RM: We have a structure to the workshop. We will be looking at all of these different pieces, and we will be having explorations. We will be integrating asana. They’ll be doing free movement exploration. There will be discussion. There will be groups. There will be questions. Reflections, time for them to think about their voice. I do these workshops with different pieces, different little inroads, because each piece will resonate differently with people.
EL: You and Diane taught this material two years ago in North Carolina and then in Portland last year. How has the workshop evolved?
RM: My ability to palpate and give directions has gotten more clear with the arytenoid and
thyroid cartilage, and my understanding of the vocal mechanism has deepened. When I say understanding, I mean not just on the page, but being able to feel it in my own body and hear it and touch it in somebody else’s.
EL: Who is this workshop for?
RM: I am quite surprised at the range of people that we have. From people who have a lot of experience with voice, professional singers. To people who are yogis and have a lot experience with movement, and are very interested in looking at developing their voice. And we have some people who are curious and don’t have big experience with asana or voice. Everybody has got experience coming in. Some are teachers and have a lot more experience than others.
EL: Sounds like it could be really helpful for those interested in public speaking.
RM: And guess what? Most of us end up speaking in public at some time or another. It’s really great for people who are teachers, people who speak in groups, people who give interviews. What comes through our voice is really important.
EL: What type of work will you do with the breath?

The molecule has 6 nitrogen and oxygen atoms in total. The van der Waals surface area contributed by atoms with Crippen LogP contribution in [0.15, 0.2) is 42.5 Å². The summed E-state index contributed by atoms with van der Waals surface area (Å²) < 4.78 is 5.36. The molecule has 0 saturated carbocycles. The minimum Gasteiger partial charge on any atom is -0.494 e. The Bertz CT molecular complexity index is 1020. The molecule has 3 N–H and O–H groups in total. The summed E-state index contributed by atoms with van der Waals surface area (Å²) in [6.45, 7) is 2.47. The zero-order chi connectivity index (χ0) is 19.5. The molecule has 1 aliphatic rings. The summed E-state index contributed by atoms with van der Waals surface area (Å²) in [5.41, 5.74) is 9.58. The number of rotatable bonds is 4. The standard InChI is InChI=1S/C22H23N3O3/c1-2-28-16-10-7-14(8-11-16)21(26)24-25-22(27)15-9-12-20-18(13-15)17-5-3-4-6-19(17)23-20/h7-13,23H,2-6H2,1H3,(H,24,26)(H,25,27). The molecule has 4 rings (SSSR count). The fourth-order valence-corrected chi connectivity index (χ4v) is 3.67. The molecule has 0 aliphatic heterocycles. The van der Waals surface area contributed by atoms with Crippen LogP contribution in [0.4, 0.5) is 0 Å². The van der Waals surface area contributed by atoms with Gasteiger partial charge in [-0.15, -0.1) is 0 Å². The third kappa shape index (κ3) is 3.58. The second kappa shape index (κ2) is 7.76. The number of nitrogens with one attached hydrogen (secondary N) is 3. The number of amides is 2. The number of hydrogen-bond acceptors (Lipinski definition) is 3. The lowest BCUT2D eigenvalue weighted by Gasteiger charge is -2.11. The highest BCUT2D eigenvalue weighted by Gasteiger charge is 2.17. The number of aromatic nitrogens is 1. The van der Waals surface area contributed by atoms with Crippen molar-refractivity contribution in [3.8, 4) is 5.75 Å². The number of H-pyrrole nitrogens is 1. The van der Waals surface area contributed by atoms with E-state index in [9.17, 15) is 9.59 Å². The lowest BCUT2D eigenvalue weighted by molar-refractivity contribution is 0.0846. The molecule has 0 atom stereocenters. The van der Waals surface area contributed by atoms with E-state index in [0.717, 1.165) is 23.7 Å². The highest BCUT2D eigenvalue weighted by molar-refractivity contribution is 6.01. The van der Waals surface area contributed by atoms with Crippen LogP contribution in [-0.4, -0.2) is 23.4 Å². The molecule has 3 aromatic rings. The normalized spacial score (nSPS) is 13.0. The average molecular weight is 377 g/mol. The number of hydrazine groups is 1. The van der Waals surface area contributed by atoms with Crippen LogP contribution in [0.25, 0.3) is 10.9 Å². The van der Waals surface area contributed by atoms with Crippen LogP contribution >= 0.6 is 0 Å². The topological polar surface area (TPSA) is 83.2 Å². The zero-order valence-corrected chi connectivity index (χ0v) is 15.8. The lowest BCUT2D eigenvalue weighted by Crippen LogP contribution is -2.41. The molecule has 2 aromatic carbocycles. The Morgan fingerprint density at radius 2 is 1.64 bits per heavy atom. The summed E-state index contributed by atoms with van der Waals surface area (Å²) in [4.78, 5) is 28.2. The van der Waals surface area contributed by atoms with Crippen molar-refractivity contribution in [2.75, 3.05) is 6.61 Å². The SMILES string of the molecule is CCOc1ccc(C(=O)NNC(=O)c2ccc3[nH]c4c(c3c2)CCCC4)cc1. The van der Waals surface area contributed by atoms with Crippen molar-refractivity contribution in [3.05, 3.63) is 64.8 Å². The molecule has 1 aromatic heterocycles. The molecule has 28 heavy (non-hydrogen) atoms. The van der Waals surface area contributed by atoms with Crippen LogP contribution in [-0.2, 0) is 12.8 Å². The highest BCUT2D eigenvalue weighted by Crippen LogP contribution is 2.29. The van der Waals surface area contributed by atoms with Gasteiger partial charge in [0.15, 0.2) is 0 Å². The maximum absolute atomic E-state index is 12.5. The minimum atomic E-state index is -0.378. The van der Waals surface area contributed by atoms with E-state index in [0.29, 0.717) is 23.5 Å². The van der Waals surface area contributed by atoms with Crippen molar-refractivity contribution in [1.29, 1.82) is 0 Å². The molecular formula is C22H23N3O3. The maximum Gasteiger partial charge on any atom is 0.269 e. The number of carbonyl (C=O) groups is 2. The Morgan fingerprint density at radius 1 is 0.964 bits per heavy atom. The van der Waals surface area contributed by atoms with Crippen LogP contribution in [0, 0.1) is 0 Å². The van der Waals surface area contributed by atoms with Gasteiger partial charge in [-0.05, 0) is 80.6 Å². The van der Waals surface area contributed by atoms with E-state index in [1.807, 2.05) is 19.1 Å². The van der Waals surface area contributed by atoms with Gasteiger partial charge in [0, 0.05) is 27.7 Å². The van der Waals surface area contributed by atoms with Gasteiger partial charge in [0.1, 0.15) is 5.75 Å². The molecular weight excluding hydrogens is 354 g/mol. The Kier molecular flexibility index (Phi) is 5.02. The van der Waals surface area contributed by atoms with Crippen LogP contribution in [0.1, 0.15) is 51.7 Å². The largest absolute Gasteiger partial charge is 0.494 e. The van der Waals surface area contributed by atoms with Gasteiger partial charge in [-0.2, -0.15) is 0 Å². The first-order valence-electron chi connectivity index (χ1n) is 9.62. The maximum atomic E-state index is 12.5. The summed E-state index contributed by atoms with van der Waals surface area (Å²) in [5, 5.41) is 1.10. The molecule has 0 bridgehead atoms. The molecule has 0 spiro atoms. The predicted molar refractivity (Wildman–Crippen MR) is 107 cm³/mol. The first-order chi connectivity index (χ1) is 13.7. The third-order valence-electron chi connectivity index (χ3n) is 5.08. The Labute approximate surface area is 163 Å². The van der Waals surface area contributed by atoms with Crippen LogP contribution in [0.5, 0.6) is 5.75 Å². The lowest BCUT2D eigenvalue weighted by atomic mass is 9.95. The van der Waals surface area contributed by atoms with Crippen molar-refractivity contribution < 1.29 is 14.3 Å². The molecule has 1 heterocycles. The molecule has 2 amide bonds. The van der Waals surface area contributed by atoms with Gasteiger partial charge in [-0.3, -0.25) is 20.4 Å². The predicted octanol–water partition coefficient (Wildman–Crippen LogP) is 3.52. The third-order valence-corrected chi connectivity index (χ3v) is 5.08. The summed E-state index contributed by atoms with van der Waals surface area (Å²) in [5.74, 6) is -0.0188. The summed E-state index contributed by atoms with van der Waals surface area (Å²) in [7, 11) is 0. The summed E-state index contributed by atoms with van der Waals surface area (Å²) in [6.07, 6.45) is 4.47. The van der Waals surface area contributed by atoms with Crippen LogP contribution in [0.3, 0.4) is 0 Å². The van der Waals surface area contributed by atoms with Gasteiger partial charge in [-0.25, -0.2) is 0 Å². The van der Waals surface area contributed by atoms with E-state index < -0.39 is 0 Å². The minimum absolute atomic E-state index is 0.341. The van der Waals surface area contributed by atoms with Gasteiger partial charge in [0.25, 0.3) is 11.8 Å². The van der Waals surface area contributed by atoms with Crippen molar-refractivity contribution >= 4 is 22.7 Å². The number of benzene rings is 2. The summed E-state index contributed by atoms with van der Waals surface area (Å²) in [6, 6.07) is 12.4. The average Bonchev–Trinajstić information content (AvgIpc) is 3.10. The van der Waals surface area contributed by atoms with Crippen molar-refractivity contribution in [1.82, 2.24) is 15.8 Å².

RM: We will look at the relationship between breath and voice. Not only will I talk about the external respiration - that’s the inhalation and exhalation, but I’ll also talk about the cellular breath, the fluid breath that every cell breathes. I may be doing some work on what we call the omental breath - embryological breathing. So we will be looking at different aspects of the breath, mostly to get people to a very relaxed place, and a very embodied place where they have more internal awareness.
EL: You and Diane met while studying with Bonnie Bainbridge Cohen. Will you incorporate Body Mind Centering into this workshop?
RM: This work that Diane and I are presenting is very influenced by Bonnie. We take an embodied anatomical approach which is exactly like the Body Mind Centering work. It’s like this is what it looks like on paper, what does it feel like in your body? Can you touch it in your body?
To find one’s embodied voice, to find the clarity of your voice, the truth of your voice, and to find your voice connected to your physical body being an expression of you, and not disembodied, not disconnected so that your voice becomes your seventh limb. You have your two arms, your two legs, your head, your tail and your 7th limb, your voice.
For more information on this workshop which takes place February 26 - 28, 2016 at Samamkaya click here: